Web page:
This article originally appeared on the Jamestown Foundation’s ChinaBrief and is republished with permission. Read it in its original form here.
By Ryan D. Martinson and Conor Kennedy
The People’s Liberation Army (PLA) has quietly changed the way it interacts with U.S. military forces in the Western Pacific. Instead of just tracking and monitoring U.S. ships and aircraft, demanding they leave sensitive areas, the PLA has embraced an approach that favors hostile encounters as preparation for future conflict with the United States. In PLA parlance, it is “using the enemy to train the troops”—nadi lianbing (拿敌练兵).
This is not a new approach. The term nadi lianbing has appeared in PLA sources since 2014. However, recent statements by the Ministry of National Defense (MoD) indicate that it has become enshrined as doctrine. At the MoD’s press conference on January 22, Senior Colonel Wu Qian highlighted the key aims of PLA training. The first is to “vigorously promote the deep coupling of operations and training.” Specifically, forces operating on the “front line in the military struggle” should “use the enemy to train the troops” (PRC Ministry of Defense, January 27).
For the PLA, the front line in the peacetime “military struggle” is located along China’s maritime periphery: the Yellow Sea, East China Sea, South China Sea, and Philippine Sea. As a result, it is the air, surface, and undersea forces of the PLA Navy (PLAN) that are chiefly tasked with implementing this new approach. What does nadi lianbing mean for the PLAN, and what are the implications for PLAN-U.S. Navy interactions at sea?
From Concept to Doctrine
The notion of “using the enemy to train the troops” was first applied in undersea warfare. An August 2014 essay in People’s Navy, the PLAN’s official newspaper, highlighted the submarine force’s special function in “countering the powerful enemy” (应对强敌, yingdui qiang di), a common euphemism for the U.S. The author emphasized that the force should train like it will fight, which means it must “go to the battlefield of the future and boldly approach the opponent of the future…using the enemy to train the troops.” In his words, “training must be a rehearsal for war.”1 In a January 2015 article, the political commissar of a submarine unit urged PLAN submariners to “take aim at the operational opponent,” recognizing that peacetime “confrontation with the powerful enemy is the most realistic training form.” The force should embrace a culture that favors “competing with the enemy, and using the enemy to train the troops.”2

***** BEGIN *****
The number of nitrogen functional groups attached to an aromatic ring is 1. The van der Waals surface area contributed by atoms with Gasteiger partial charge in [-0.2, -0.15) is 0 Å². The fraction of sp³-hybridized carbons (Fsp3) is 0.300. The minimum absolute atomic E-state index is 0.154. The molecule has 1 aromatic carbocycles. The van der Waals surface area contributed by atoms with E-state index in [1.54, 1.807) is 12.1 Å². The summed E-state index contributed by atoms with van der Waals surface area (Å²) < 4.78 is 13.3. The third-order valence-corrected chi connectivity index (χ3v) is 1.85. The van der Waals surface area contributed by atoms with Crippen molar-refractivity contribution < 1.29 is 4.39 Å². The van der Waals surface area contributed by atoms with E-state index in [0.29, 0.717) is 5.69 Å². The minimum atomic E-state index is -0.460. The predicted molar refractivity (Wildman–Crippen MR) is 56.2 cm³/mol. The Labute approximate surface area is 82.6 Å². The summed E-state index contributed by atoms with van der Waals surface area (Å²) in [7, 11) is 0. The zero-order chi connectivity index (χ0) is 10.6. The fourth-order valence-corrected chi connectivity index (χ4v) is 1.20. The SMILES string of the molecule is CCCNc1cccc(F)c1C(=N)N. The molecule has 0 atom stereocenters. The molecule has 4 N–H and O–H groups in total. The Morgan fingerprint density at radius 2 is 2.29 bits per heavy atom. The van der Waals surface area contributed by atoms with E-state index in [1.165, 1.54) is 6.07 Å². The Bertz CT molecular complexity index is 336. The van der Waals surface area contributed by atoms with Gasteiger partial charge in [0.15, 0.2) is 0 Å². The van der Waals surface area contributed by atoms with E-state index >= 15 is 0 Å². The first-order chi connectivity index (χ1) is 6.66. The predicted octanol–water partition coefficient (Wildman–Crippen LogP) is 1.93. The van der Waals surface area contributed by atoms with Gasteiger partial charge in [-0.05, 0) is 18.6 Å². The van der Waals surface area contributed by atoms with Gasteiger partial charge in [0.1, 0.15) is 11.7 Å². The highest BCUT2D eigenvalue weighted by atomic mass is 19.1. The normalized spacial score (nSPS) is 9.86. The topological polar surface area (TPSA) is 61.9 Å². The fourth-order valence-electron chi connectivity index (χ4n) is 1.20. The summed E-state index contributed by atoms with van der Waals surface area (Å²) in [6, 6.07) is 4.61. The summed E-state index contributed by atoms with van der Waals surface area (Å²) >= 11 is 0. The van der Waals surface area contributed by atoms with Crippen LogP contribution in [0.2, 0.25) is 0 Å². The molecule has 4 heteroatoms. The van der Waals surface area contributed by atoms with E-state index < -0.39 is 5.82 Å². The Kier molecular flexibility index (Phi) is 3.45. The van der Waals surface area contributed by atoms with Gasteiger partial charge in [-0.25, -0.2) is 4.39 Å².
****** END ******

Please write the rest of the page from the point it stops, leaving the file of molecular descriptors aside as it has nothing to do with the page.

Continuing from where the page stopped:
The PLAN expanded this approach to the rest of the service following a November 2020 Central Military Commission (CMC) meeting on military training. In his remarks, President Xi Jinping called for the PLA to realize a “transformation in military training.” This precipitated a greater emphasis on training in general, with a particular focus on “realistic” training that better approximates the conditions of actual combat with a likely adversary (Xinhua, November 25, 2020). Subsequently, the PLAN issued a document called “Decision on Accelerating the Promotion of Transformation of Navy Military Training and Constructing a New-Type Navy Military Training System.” The Decision took the concept of nadi lianbing from the shadowy world of undersea warfare and made it service doctrine. Henceforth, all components of the service would regard encounters with the “powerful enemy” as opportunities to bolster warfighting capabilities.3
According to PLAN leaders, nadi lianbing is a direct response to an uptick in provocative U.S. behavior along China’s maritime periphery. The PLA has long complained about U.S. naval operations within the first island chain, but the Chinese military believes that U.S. activities have become more aggressive in recent years. According to the (unnamed) head of PLAN Training Bureau, “some countries have sharply increased their hostility towards China.” In the maritime realm, they have “continuously strengthened their targeted military deployments, frequently sent air and maritime forces to conduct close-in provocations, and have even organized air and maritime forces to ‘use China to train their troops,’ drilling warfighting methods and tactics.”4